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Mylan drops case challenging authorized generics

| Tuesday, Aug. 31, 2004

MORGANTOWN, W.Va. (AP) -- Mylan Pharmaceuticals on Monday abruptly dropped its federal lawsuit against the U.S. Food and Drug Administration over an agency ruling that had forced the company to compete with so-called "authorized generics."

Mylan attorney William Rakoczy declined to comment on the company's motion for dismissal of the complaint without prejudice, and Mylan spokeswoman Heather Bresch did not immediately return telephone messages.

Mylan had been seeking a preliminary injunction in U.S. District Court to stop Cincinnati-based Procter & Gamble from selling an authorized generic version of Macrobid, a drug used to treat urinary tract infections, during a time that Mylan expected to enjoy sole rights to the generic.

Generally, the first generic drug company to successfully challenge a brand-name patent enjoys 180 days of marketing exclusivity, meaning its product is the only generic sold during that time. Congress created the provision as an incentive for generic companies and to get lower-cost drugs to market more quickly.

Mylan sued the FDA, saying it failed to enforce the congressional intent behind the Hatch-Waxman amendment to the Food, Drug and Cosmetics Act.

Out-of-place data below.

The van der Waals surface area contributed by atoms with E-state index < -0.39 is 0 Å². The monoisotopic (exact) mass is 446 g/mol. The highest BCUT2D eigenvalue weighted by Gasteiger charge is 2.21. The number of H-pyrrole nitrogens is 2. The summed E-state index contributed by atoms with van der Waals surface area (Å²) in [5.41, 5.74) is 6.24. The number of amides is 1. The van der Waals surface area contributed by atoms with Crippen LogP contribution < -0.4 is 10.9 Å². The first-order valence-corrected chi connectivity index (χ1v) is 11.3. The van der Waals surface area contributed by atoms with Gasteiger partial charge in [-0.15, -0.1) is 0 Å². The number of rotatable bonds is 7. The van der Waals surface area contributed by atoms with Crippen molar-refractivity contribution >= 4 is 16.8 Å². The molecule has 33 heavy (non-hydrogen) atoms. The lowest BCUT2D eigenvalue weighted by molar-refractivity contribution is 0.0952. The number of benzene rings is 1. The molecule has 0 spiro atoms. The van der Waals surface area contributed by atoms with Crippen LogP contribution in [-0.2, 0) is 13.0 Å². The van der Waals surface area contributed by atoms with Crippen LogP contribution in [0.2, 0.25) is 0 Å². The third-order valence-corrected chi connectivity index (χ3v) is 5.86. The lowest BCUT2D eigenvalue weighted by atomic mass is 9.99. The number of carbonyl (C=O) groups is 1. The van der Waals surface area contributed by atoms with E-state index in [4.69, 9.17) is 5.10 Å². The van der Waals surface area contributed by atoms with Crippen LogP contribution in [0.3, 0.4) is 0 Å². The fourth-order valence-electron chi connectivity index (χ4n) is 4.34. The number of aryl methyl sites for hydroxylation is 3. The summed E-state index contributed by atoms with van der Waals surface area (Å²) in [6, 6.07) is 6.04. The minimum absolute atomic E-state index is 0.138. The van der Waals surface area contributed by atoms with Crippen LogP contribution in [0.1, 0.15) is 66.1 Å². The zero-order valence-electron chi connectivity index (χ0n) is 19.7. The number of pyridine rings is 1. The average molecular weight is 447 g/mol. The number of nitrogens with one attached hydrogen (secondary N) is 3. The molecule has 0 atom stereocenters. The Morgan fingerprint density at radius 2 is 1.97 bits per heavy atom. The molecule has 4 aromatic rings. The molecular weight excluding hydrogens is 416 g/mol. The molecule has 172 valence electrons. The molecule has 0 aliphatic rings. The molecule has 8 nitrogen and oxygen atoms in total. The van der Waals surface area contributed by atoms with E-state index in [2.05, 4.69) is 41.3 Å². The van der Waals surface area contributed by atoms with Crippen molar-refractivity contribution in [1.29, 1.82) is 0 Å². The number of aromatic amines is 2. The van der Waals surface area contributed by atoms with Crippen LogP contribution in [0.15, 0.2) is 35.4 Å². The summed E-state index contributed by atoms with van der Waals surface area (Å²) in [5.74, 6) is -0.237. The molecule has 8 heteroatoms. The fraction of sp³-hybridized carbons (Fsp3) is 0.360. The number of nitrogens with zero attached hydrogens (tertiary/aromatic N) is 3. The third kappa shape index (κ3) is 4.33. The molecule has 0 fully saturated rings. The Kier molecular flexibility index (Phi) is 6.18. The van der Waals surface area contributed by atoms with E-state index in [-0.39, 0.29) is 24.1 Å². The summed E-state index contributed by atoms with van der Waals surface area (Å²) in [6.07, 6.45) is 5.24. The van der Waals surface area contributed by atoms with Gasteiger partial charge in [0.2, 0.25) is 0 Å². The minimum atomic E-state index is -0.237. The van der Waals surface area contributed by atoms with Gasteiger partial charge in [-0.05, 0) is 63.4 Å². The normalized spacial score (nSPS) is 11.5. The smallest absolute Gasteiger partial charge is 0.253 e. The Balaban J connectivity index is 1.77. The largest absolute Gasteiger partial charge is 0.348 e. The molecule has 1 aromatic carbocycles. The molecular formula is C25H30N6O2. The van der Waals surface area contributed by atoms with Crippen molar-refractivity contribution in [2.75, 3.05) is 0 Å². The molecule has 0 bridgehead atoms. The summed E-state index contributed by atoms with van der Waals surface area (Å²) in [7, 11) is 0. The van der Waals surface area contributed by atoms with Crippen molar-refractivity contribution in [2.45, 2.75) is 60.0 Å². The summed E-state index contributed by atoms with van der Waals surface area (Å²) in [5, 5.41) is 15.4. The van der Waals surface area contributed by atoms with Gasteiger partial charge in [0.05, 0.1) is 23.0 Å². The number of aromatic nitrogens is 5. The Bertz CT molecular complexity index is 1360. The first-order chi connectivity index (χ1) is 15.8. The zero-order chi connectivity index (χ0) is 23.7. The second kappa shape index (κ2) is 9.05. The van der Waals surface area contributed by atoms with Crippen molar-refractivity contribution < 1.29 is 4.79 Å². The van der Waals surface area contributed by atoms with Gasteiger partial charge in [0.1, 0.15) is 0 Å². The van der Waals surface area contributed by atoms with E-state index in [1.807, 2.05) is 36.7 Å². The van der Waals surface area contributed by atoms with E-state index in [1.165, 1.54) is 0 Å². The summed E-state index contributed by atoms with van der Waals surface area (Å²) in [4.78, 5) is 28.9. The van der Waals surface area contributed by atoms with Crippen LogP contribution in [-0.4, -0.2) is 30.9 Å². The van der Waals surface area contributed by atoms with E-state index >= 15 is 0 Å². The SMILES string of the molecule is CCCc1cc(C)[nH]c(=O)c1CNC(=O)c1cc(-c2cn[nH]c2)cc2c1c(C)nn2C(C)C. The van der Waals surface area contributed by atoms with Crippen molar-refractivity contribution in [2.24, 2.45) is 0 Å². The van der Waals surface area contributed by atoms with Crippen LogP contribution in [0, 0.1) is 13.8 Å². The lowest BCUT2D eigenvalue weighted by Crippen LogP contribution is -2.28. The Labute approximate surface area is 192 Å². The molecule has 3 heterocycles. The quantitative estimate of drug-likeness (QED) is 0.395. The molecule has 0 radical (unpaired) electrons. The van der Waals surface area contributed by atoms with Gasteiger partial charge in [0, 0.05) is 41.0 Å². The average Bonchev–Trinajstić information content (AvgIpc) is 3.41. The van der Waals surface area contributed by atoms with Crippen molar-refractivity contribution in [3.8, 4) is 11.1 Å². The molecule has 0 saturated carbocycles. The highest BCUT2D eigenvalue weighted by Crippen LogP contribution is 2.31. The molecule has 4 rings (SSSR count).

U.S. District Judge Irene Keeley had been expected to rule yesterday on Mylan's complaint.

At a hearing last week, she called Mylan's case "extremely compelling" and said Congress had left "a gaping black hole" in federal prescription drug laws by apparently failing to anticipate the advent of so-called authorized generics.

Since September 2003, brand makers like P&G have been introducing authorized generics, renaming their own product and selling it through a licensed distributor. The product is the same as the brand name but sells at a cheaper price.

Under current law, Keeley said, "any brand can go out and market its product as a generic at any time because it's not covered in the law."

"Authorized generics look to me like a gaping black hole that's been ignored or avoided," she said.

The FDA contends it lacks the power to stop a brand-name drug maker from selling its product at generic prices through another company.

Drake Cutini, an attorney with the Justice Department's Office of Consumer Litigation, said during last week's hearing that in Mylan's case, the public benefits because there is more than one drug on the market. Cutini did not immediately return a call yesterday.

Mylan argued that the second drug would not have appeared without the development of a true generic. It contends authorized generics are designed not only to help brand producers keep a portion of the market but also to punish the generic producers.

The Generic Pharmaceutical Association sided with Mylan, arguing that the practice threatens the industry's existence by giving brand-name producers total control of the market.

Though its 180 days will expire Sept. 19, Mylan had argued it will lose millions between now and then to P&G's licensed agent, Watson Pharmaceuticals Inc. of Corona, Calif.

An attorney for P&G did not immediately comment on Mylan's motion.

Mylan shares fell 15 cents to close at $17.26 yesterday on the New York Stock Exchange, where P&G shares fell 47 cents to close at $55.51.

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